However, there are drawbacks to drilling a well, and installing one can be a nightmare if things don’t go optimally. The initial investment can be cost prohibitive, as the average irrigation well runs $5k-$10K for the drilling, pump, and turnkey setup. These cost will be about 50% less if you reside in a coastal area, as the water table is shallow in these areas, and the well will not have to be as deep. Another scary concern is that there are no guarantees that you will hit water when drilling a well, especially if you live inland. I have consulted homeowners on several occasions when a well was drilled but ultimately not producing enough water to properly supply the irrigation system. When this happens, there are two options: cut your losses, or keep drilling deeper and deeper. I’ve been involved in a project where the homeowner gave up at $15,000 and 600’ deep. This is worst-case scenario; however, you must weigh the risks. Interview well drillers in your area, as well as your neighbors that have wells; this will provide you with informative insights to evaluate if drilling a well is your best option. In most cases, it will take 3-5 years to recover the investment cost of a well system.
Rainwater recovery system
Rainwater recovery is an ancient practice and can be a possible alternative with its own set of associated limitations. While it can be as a simple as placing a barrel at the bottom of a gutter drain, the reality is that to adequately irrigate with recycled rainwater, you’ll need to invest in a professional automated system including catch basins, underground storage tanks, and pumps. Turnkey rain water recovery systems will require an investment of $3k-$6k. In most cases, a water recovery system is cost-prohibitive, given the more suitable alternatives. One of the biggest drawbacks is the lack of availability of water when you need to water the most. I have consulted with many homeowners frustrated by having made the initial investment in a complex system, that requires ongoing maintenance, and then not be able to utilize it during the hottest, driest periods of the year. Domestic water will have to be used as a stop-gap source when the water storage tanks run dry in the summer.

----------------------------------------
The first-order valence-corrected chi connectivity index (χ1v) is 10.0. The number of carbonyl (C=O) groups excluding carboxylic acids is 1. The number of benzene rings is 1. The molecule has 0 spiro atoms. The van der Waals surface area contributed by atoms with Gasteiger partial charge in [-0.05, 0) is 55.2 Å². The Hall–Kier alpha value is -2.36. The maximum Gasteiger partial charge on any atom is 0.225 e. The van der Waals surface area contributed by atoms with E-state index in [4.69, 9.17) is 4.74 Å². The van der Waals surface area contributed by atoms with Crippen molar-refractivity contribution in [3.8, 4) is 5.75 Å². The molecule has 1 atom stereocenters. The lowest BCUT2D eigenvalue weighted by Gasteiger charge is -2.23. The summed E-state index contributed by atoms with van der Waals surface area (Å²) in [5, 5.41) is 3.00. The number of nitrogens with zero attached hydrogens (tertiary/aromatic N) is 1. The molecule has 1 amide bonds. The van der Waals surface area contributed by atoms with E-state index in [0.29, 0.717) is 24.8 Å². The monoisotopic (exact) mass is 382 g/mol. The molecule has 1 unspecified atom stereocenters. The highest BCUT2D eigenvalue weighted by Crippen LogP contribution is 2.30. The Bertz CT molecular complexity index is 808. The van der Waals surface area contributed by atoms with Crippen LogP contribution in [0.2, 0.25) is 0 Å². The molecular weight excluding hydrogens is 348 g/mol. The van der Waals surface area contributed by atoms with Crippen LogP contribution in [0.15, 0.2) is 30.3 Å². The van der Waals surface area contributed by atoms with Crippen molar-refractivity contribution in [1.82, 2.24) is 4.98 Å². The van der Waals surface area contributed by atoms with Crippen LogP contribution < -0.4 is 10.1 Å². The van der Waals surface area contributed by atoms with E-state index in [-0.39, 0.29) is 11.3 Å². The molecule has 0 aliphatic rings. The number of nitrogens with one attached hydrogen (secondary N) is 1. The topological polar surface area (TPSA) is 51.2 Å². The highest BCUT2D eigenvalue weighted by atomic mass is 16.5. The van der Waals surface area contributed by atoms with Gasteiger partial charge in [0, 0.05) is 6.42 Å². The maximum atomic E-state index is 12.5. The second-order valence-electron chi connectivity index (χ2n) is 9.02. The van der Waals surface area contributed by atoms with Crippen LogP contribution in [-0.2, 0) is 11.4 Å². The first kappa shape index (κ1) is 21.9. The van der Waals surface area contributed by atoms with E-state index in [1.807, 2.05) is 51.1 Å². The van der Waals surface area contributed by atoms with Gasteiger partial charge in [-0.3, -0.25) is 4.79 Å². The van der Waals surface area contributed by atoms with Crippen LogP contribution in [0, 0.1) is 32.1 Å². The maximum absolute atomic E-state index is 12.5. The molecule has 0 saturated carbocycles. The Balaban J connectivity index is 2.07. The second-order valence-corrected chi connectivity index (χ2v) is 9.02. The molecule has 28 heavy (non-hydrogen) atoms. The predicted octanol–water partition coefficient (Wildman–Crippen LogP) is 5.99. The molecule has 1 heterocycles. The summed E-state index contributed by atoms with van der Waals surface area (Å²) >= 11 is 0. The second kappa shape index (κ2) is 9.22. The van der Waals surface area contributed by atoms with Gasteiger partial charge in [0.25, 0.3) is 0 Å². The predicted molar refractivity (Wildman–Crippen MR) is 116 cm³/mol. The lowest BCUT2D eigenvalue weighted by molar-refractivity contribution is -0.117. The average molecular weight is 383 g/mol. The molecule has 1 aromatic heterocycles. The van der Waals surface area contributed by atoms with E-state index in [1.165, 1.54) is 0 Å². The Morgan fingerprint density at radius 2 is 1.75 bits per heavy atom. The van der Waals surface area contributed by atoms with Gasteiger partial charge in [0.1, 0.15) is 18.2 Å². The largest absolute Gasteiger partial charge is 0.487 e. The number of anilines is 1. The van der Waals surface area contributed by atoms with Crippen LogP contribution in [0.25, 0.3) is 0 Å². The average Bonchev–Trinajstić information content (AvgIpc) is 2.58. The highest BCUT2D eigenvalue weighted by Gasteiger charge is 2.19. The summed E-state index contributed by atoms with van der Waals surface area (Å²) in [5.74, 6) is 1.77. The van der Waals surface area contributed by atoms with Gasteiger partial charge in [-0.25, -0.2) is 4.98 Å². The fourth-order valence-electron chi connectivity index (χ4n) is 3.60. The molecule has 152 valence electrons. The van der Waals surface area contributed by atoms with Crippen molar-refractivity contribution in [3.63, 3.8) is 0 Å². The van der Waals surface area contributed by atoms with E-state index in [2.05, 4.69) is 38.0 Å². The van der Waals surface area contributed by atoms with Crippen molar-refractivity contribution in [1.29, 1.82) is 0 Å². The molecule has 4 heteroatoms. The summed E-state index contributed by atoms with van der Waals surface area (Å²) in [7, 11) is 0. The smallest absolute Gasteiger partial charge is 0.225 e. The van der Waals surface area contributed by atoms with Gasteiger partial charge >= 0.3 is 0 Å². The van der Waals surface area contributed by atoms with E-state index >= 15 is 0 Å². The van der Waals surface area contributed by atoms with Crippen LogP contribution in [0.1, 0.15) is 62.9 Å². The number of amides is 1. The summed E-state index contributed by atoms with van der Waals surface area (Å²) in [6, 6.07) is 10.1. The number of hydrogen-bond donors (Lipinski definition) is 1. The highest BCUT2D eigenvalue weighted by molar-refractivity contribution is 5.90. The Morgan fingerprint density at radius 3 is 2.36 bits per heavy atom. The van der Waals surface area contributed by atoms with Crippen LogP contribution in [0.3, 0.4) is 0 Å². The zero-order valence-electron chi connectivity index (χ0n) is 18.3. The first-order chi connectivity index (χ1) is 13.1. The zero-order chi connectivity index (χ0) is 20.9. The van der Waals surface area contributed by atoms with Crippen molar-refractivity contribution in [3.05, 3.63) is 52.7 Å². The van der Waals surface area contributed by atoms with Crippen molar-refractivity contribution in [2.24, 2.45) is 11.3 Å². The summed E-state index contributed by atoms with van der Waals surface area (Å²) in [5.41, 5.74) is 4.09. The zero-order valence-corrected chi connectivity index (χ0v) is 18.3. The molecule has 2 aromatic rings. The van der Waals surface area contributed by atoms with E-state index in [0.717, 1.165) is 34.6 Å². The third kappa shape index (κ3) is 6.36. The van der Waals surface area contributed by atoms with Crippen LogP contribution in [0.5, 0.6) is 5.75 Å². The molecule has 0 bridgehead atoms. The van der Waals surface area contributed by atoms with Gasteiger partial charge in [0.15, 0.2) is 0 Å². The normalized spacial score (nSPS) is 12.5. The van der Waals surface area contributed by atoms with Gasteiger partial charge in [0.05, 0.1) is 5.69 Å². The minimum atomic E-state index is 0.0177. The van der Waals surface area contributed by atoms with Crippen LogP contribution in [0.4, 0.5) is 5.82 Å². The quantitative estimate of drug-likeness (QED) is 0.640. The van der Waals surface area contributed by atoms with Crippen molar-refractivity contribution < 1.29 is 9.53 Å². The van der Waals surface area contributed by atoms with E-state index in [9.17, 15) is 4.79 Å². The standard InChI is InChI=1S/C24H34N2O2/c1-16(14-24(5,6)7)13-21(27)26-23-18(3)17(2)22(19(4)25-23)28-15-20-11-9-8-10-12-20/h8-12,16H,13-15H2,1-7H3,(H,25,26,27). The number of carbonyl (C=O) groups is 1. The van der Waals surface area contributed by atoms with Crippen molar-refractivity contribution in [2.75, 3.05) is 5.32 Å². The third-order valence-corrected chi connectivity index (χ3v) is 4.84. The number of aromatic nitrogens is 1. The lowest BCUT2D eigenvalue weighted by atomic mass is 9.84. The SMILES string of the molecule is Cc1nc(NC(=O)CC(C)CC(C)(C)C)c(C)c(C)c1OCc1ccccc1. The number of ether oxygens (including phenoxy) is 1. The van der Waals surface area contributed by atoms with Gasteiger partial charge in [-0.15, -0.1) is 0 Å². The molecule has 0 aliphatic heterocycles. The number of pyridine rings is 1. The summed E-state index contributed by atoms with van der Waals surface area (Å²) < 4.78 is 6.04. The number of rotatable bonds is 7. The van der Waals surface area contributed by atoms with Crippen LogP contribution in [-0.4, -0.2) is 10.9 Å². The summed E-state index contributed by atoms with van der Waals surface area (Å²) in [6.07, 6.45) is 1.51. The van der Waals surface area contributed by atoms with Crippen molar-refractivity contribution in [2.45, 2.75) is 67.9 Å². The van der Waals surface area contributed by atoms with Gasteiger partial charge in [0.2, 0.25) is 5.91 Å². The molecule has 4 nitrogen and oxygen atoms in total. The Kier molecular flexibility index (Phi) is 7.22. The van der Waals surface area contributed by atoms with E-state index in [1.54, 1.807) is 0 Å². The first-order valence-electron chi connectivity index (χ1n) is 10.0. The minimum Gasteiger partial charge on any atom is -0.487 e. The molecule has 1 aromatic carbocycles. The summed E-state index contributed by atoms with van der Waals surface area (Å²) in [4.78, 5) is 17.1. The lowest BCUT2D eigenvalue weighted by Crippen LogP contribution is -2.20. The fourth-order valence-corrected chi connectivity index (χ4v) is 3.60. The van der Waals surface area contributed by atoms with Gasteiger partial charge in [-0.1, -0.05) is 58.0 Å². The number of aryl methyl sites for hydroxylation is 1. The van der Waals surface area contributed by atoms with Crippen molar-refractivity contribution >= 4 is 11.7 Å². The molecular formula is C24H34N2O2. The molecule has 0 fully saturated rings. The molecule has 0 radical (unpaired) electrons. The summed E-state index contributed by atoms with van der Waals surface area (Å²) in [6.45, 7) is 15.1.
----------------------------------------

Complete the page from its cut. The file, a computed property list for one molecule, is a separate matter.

The advantages of a rainwater harvesting system are that it demonstrates a commitment to sustainability and is also a solid way to obtain LEED certification credits. I have consulted clients that had an admirable, unwavering environmental mindset and were willing to deal with the drawbacks of rainwater recycling, as a tradeoff to better stewardship of the environment. These are the dynamics to consider when looking at rainwater recycling as a water source for irrigation.
Regardless of which option you select, investing in an alternate water source can result in smart use of your money if you plan on living in your home for over 5 years, can lessen your impact on the environment, and allow you to enjoy a guilt free green lawn throughout the summer.
Bryan Clayton is a 15 year Green Industry veteran, founding and exiting Peach Tree Landscapes and currently co-founder at GreenPal.